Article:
In view of the recent interest in granulocytopenia, agranulocytic angina or agranulocytosis—whatever term may be preferred—I report a case of acute pemphigus occurring in a patient with granulocytopenia.
The degenerative changes of the mucous membrane of the throat and mouth frequently seen in granulocytopenia were pronounced in this patient. The sloughing and lesions of the entire large intestine, stomach and esophagus, however, were more like those of acute pemphigus—just as the cutaneous condition was typical of the textbook description of acute pemphigus. The cutaneous lesions occasionally described in granulocytopenia are of a different type from those encountered in this case. The typical granulocytopenic lesions seem to be seated more deeply in the skin, usually with necrotic areas and crusts covering them and with definite enlargement of the regional lymph nodes. However, I have not been able to find any references in the literature to acute pemphigus occurring in patients with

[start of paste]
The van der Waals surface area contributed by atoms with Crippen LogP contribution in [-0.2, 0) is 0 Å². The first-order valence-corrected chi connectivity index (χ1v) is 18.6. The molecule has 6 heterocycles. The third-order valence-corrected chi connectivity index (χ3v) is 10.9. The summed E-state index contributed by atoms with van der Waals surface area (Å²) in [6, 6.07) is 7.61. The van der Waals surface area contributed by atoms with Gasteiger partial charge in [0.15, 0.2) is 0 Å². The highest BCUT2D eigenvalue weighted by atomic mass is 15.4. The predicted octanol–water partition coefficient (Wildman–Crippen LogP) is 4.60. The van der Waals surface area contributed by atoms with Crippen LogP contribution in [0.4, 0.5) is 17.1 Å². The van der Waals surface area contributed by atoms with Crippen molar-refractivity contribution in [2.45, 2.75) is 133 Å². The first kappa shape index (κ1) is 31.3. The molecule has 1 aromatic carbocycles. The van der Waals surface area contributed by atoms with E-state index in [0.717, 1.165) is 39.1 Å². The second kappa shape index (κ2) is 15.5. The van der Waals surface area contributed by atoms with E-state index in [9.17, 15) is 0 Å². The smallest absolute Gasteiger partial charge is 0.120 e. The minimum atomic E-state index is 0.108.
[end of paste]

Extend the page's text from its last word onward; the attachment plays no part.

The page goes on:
FIALA MJ. ACUTE PEMPHIGUS: REPORT OF CASE OCCURRING IN GRANULOCYTOPENIA. Arch Derm Syphilol. 1934;30(5):704–705. doi:10.1001/archderm.1934.01460170096011
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